Yellow Pages Environmental Forum

Anti-Small Business Behavior & Elections

Yes, there are other voices in the industry that clearly understand how absurd some of the commentary has been on the whole opt-out discussion, as well as the totally anti-small business politics that local legislators have launched in San Francisco & Seattle.

One such voice is Dick Larkin who writes the TheCommando newsletter which focuses on small business.  His most recent summary carrying the title of “The election didn’t solve this” outlines the key issues and misstatements in a clear, concise, yet powerfully review: #yp

For example:

The thing that the politicians miss is that directories drive substantial local business activity, and curtailing directories would suppress the local economy.

Let’s hope (an overused word these past few years) that the 99% of those who understand the value of the print directories, and the millions of small businesses that use the products to promote their businesses, can help change (another totally abused word) those local legislators that don’t get it and are bowing to a small group.

As Dick suggested:

I’d love to see exactly how Senator Yee spent his campaign funds and what measures he took to ensure that he did not print, mail, or distribute his campaign message to San Francisco residents who were not interested in hearing from him.

Now that would be a real useful opt-out program. The volume of crap I received during this last election was easily 2x the volume of paper used in the local directories that I receive once a year.  But somehow groups lead by Seattle City Councilman O’Brien are more focused on the 3% of the waste stream (their calculations, not mine) that they say (EPA pegs it at just .3%) print directories are causing.

But I’m sorry, we’re talking about politicians.  They get to play by a separate set of rules don’t they?




19 Responses to 'Anti-Small Business Behavior & Elections'

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  1. Dick Larkin said,

    Thanks for the insights Ken.

  2. Ed Kohler said,

    Ken, if it’s a small group complaining, why doesn’t the yellow pages industry simply stop delivering to the people that complain? If the goal is to keep people from complaining to their elected officials, who then feel the need to act upon constituent’s requests, why not solve the elected official’s constituent’s needs yourself?

    A bit more personal responsibility from the YPA could go a long way here.

    • KenC said,

      @Mr. Ed: I have to admit, you are consistent. But once again, off target.

      First, “YPA” is an association and as such doesn’t publish a single directory.

      Second, as noted here and on other blogs, the publishers had already put a recycling effort in place in Seattle (and other locations) which was doing just fine. Does that mean that a few of the quarter million plus books delivered might still be going somewhere they are not wanted? Of course. But once implemented, the opt out levels are running at less than 1%. I know you and some of your other band of merry followers don’t believe those numbers, but they are real and have been found to be true in other parts of the world also.

      No, Eddie, this wasn’t about environmental concerns or personal preference. It was purely a financial move by the Seattle city government and a setup for those seeking higher political office.

      These folks are playing you. I guess you just haven’t seen that yet.

  3. Ed Kohler said,

    @Ken, I used YPA as a shortcut to mean “yellow pages directory companies that don’t seem to be very good as living up to their opt-out promises”. Which, as far as I’ve experienced, is all.

    I’m curious, Ken. Does anyone track opt-out compliance? What good does a 1% or 10% opt-out rate make if the YPA’s members keep delivering books to people who’ve asked to be removed from their lists?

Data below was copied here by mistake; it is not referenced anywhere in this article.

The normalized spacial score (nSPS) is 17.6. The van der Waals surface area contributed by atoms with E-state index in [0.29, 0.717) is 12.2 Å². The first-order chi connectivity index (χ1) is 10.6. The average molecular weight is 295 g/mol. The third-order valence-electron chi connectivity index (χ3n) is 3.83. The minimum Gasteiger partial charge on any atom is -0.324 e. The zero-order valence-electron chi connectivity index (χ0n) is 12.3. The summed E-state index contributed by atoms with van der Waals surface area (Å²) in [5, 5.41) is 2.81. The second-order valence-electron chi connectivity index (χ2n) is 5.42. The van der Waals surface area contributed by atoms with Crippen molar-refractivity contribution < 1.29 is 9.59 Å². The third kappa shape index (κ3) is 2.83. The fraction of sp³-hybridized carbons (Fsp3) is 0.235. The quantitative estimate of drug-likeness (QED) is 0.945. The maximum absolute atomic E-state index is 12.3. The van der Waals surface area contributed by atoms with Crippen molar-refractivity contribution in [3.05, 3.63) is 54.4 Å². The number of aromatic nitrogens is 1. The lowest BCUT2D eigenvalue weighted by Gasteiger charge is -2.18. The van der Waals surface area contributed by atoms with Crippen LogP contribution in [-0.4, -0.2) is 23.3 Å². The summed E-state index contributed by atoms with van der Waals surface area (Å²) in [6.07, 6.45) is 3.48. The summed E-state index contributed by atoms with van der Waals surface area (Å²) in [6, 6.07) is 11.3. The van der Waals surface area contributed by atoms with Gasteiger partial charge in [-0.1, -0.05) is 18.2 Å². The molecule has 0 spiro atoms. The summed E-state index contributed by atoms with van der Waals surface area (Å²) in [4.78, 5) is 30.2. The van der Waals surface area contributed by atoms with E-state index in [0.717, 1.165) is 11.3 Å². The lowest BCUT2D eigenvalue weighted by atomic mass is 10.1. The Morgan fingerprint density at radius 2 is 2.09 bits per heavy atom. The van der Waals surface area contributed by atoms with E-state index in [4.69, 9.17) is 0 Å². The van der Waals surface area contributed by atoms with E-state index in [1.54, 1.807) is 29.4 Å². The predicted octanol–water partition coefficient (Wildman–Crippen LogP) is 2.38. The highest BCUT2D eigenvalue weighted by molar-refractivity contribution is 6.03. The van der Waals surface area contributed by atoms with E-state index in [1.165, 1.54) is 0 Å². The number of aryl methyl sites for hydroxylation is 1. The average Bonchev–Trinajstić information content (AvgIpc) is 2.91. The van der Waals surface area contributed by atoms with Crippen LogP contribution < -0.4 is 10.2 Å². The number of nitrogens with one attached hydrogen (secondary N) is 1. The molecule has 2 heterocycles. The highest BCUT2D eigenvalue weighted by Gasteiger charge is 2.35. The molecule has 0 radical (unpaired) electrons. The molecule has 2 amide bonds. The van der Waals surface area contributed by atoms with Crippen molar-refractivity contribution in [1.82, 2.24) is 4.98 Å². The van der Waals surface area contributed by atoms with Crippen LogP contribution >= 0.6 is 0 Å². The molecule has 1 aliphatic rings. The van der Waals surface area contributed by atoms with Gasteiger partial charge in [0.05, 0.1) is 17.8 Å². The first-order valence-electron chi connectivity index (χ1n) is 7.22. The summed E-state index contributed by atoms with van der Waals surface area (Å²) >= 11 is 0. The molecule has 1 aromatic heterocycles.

Seattle’s situation, to me, looks like a case of a city figuring out how to balance its books by offloading one cost of solid waste back onto the organizations who created it in the first place. Yep, that’s about money. Coming up with an idea on how to save the city money while solving constituent’s complaints seems like a smart move for someone seeking higher office. I imagine you’d agree if it was applied to industries other than your own.

    If you get a chance, I’d love to hear more about how I’m being played.

    • KenC said,

      @Mr. Ed:

      If I read your comments correctly, none of the publishers are honoring any of the opt-out requests. And your grumpiness would be based on a sample size of 10, 100, or how ever many complaints you get?

      We at least agree that Seattle’s effort was all about money and political gain. And it’s only Monday.

      But unlike you, I doubt their going to pursue action with any other industry. Which is why their citizens will now have to bear the cost of defending a lawsuit against the council’s decision. It’s a shame because if it had been about reducing the waste stream, there are a lot of places they could have directed their efforts and achieved some significant improvements.

      If you need to know more about how your being played, perhaps we should have a beer summit. I’ll buy as long as you ensure the bottles are recycled.

      • Ed Kohler said,

        Ken, I’m not aware of an American yellow pages company that has an effective opt-out system in place, that they accurately honor. It sounds like England is well ahead of the USA in this regard.

        Money and political gain with a positive environmental side-effect seems like smart politics to me.

        Are you saying that holding the YP industry accountable for its waste is bad. Just that others should be held to the same standard? If so, I’m cool with that. Which other companies deliver more unsolicited waste to properties?

        A beer summit sounds good to me. How about something on draft? Or returnables? Try to think bigger than recycling.

      • KenC said,

        @Mr Ed:

        Unless a publisher is 100% perfect, I would doubt you think any publisher program is effective. But at least you are consistent.

        Good attempt to twist the key point of the discussion around, but you are acknowledging that no other industry has been “accountable” for its waste as you call it. At least the YP industry has stepped forward in an effort to promote recycling of its products (even if you like to mock it for “child labor” by supporting school programs).